In all, 4,500 people submitted a wide variety of imaginative and often touching proposals on how they would like to spend the money, ranging from sailing the world to educating African villagers, documenting nearly extinct flora to conducting an orchestra.
Those entries have been whittled to a shortlist of 50, from which the four judges will pick winners when they meet next Tuesday.
The judges are:
Baroness Perry of Southwark, the former vice-chancellor of South Bank University, who was created a life peer in 1991, and is now president-elect of Lucy Cavendish College, Cambridge (the only mature women's college at Cambridge). She is on the Prime Minister's panel on the Citizens' Charter advising on education and national heritage.
Tom Shebbeare has been director of the Prince's Trust since 1988. The Trust aims to help young people, particularly the most disadvantaged, to develop themselves and to serve the community. He was formerly general secretary of the British Youth Council, an international civil servant with the Council of Europe, and executive director of the European Youth Foundation. He is a director of the Institute for Citizenship Studies.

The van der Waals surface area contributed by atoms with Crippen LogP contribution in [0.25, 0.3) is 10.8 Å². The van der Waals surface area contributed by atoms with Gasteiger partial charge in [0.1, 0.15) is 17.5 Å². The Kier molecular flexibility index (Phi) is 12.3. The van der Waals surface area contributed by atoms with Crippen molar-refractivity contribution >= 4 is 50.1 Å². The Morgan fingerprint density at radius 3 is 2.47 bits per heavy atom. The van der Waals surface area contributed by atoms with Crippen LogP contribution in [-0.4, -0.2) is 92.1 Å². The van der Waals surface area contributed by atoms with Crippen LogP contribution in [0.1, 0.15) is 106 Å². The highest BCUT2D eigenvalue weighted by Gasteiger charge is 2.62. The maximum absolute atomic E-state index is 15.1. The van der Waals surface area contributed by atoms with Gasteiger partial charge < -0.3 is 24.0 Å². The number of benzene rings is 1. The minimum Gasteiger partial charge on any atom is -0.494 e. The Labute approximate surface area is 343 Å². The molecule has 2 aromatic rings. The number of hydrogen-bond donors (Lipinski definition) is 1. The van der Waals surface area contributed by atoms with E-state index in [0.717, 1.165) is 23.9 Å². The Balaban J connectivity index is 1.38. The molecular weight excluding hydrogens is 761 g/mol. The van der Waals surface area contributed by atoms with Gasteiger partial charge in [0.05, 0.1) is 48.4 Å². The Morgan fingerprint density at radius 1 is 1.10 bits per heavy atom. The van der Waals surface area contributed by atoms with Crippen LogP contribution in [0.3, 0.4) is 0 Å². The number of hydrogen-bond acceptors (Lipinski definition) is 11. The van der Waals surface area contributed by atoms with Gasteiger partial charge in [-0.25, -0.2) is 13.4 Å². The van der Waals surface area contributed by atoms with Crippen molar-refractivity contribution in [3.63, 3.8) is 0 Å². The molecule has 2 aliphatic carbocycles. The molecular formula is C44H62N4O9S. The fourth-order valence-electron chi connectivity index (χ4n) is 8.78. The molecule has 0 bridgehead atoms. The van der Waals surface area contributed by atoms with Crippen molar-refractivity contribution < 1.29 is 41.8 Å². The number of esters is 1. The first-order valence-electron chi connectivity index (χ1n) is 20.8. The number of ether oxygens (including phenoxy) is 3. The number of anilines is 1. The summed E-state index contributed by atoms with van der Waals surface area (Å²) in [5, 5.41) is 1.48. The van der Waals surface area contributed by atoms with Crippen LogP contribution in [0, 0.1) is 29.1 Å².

Katharine Hamnett is one of Britain's most successful international fashion designers, who has made her mark with a clever combination of simple but appealing clothes for men and women. Her spring/summer 1994 selection of fabrics uses 'organic cotton' - handpicked cotton grown without the use of chemical fertilisers or chemical pesticides - underlining her commitment to reducing the impact of cotton production on the environment.
Bob Geldof is a singer-songwriter who co-founded the Boomtown Rats rock band, and then found global fame by launching Band Aid and other fund-raising events for famine-stricken nations, for which he was given the UN World Hunger Award.